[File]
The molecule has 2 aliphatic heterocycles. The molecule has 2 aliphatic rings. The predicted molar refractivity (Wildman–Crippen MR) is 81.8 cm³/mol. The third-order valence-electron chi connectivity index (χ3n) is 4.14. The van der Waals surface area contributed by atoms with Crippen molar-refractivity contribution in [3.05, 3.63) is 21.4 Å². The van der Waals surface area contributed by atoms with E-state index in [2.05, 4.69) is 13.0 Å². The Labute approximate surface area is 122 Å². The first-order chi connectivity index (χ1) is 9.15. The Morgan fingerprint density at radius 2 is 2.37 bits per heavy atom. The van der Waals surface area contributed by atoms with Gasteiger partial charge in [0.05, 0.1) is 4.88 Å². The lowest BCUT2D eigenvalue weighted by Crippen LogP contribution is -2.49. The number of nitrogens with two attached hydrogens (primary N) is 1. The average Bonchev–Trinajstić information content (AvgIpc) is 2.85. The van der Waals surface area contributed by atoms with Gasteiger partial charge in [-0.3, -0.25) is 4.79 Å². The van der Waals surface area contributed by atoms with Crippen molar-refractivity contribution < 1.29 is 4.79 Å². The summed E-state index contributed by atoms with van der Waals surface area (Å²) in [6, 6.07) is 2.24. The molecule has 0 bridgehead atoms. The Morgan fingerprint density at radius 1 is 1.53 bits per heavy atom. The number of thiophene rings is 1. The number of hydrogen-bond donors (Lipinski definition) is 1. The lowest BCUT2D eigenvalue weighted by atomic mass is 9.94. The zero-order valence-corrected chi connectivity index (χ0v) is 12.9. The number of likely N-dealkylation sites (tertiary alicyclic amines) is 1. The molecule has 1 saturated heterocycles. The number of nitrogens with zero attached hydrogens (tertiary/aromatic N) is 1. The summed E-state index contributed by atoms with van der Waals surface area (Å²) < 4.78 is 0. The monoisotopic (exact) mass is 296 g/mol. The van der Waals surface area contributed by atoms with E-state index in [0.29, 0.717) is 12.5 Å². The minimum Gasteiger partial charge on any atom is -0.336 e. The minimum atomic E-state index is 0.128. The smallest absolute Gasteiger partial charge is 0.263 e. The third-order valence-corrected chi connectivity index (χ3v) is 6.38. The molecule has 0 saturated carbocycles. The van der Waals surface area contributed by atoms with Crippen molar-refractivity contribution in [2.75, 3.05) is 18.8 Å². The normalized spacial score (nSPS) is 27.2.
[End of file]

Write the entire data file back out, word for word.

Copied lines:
The molecule has 2 aliphatic heterocycles. The molecule has 2 aliphatic rings. The predicted molar refractivity (Wildman–Crippen MR) is 81.8 cm³/mol. The third-order valence-electron chi connectivity index (χ3n) is 4.14. The van der Waals surface area contributed by atoms with Crippen molar-refractivity contribution in [3.05, 3.63) is 21.4 Å². The van der Waals surface area contributed by atoms with E-state index in [2.05, 4.69) is 13.0 Å². The Labute approximate surface area is 122 Å². The first-order chi connectivity index (χ1) is 9.15. The Morgan fingerprint density at radius 2 is 2.37 bits per heavy atom. The van der Waals surface area contributed by atoms with Gasteiger partial charge in [0.05, 0.1) is 4.88 Å². The lowest BCUT2D eigenvalue weighted by Crippen LogP contribution is -2.49. The number of nitrogens with two attached hydrogens (primary N) is 1. The average Bonchev–Trinajstić information content (AvgIpc) is 2.85. The van der Waals surface area contributed by atoms with Gasteiger partial charge in [-0.3, -0.25) is 4.79 Å². The van der Waals surface area contributed by atoms with Crippen molar-refractivity contribution < 1.29 is 4.79 Å². The summed E-state index contributed by atoms with van der Waals surface area (Å²) in [6, 6.07) is 2.24. The molecule has 0 bridgehead atoms. The Morgan fingerprint density at radius 1 is 1.53 bits per heavy atom. The number of thiophene rings is 1. The number of hydrogen-bond donors (Lipinski definition) is 1. The lowest BCUT2D eigenvalue weighted by atomic mass is 9.94. The zero-order valence-corrected chi connectivity index (χ0v) is 12.9. The number of likely N-dealkylation sites (tertiary alicyclic amines) is 1. The molecule has 1 saturated heterocycles. The number of nitrogens with zero attached hydrogens (tertiary/aromatic N) is 1. The summed E-state index contributed by atoms with van der Waals surface area (Å²) < 4.78 is 0. The monoisotopic (exact) mass is 296 g/mol. The van der Waals surface area contributed by atoms with E-state index in [0.29, 0.717) is 12.5 Å². The minimum Gasteiger partial charge on any atom is -0.336 e. The minimum atomic E-state index is 0.128. The smallest absolute Gasteiger partial charge is 0.263 e. The third-order valence-corrected chi connectivity index (χ3v) is 6.38. The molecule has 0 saturated carbocycles. The van der Waals surface area contributed by atoms with Crippen molar-refractivity contribution in [2.75, 3.05) is 18.8 Å². The normalized spacial score (nSPS) is 27.2.